Student journalists report at simulated crime scene

TROY, Ala. (TROJANVISION) — Journalism students were thrust into a simulated crime scene, complete with a dead body, witnesses and heavy police presence.

The Hall School of Journalism and Communication‘s (HSJC) Television News Practicum aims to introduce students to real-life scenarios in the journalism field. Recently, the class held a simulation where students could experience what it’s like to report at an active crime scene.

“It was really fun to be able to have this simulation so when I do graduate and get out into the field, I already know what the situation will be like and how people will interact with me,” said student Mackenzie Foster. “It was a really great opportunity.”

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The simulation was held in partnership with the Troy University Police Department (TUPD). Students had 30 minutes to gather video, talk to witnesses and interview TUPD Chief Beaudry during a simulated press conference.

Witnesses were given information beforehand that could help students form questions for Beaudry. For example, one witness said they saw a red car speed away from the scene. If students talked to the witness before the press conference, they could confirm that information with the chief.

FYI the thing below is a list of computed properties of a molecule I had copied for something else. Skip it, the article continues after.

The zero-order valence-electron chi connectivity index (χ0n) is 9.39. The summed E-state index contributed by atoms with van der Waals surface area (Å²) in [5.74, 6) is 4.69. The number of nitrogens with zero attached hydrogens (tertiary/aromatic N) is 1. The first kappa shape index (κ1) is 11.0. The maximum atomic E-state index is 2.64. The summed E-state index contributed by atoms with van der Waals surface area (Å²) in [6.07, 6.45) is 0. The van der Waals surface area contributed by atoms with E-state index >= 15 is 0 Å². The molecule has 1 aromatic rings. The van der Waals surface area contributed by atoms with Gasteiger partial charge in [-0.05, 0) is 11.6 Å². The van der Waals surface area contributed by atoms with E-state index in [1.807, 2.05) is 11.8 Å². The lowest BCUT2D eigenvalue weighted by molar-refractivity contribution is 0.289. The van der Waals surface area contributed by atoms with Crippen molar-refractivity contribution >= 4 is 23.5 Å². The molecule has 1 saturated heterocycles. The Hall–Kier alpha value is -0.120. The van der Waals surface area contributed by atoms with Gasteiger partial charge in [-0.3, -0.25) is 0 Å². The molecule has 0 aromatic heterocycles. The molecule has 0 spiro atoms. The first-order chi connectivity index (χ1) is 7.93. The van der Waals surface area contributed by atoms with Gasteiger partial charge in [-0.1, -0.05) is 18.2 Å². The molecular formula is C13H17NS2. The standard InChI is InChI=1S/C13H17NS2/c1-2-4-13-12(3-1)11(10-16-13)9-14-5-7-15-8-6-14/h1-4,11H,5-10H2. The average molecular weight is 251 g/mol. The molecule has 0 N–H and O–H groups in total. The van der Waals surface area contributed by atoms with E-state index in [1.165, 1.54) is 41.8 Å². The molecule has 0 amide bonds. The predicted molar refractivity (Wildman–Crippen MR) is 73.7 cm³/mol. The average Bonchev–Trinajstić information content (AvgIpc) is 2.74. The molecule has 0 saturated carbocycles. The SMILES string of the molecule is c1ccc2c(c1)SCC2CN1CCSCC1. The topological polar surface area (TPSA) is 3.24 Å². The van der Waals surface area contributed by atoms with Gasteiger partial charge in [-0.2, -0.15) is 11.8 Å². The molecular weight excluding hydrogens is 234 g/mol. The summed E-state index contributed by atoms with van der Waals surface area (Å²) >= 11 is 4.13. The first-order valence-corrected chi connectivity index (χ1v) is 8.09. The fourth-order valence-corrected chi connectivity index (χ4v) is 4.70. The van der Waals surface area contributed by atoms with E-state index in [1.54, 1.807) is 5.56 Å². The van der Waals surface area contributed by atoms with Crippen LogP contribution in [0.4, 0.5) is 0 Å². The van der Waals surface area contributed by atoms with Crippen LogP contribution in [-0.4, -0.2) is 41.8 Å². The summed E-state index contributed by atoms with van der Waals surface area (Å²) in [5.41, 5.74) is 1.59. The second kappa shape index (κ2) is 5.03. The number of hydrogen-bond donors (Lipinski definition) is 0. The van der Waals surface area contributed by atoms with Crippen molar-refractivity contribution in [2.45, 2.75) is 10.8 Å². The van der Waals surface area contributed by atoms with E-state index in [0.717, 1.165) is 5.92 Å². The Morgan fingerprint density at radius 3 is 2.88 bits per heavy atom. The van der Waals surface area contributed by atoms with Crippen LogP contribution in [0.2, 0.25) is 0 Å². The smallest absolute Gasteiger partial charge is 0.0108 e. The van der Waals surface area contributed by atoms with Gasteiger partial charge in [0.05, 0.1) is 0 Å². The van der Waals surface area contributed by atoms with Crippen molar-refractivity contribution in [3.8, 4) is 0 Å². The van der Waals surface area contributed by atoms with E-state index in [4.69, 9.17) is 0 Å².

“It’s not every day that you can say, ‘Oh, well I know how to work an active crime scene,’” said Belle Johnson, another student in the class. “It was definitely a unique thing that we got to do today and I’m glad I got to be a part of it.”

“We had to ask very serious questions because, even though it was fake, in an active crime scene you do have to keep your composure,” Johnson said. “It was definitely a different experience than what we’re used to.”

“I’ve never been in an environment like that,” Foster said. “I’ve never had to do a story where it was so hard, so hot, and very intense.”

The exercise aimed to give students real-life experience for the field they’re going in to so they could be better prepared for the future.

“The Hall School prides themselves on creating ethical, hard-working journalists, so the fact that I got this opportunity to figure out what it’s going to be like when I get into the field was great.”

Mackenzie Foster, student

“You get to understand what those reporters are going through, and you can put yourself in their shoes if something were to go wrong someday,” Johnson said.

The simulation was held at Married Student Housing located on North Franklin Drive.

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Television News Practicum is an advanced practicum class and this simulation marked the culmination of all the things students have learned throughout the semester.

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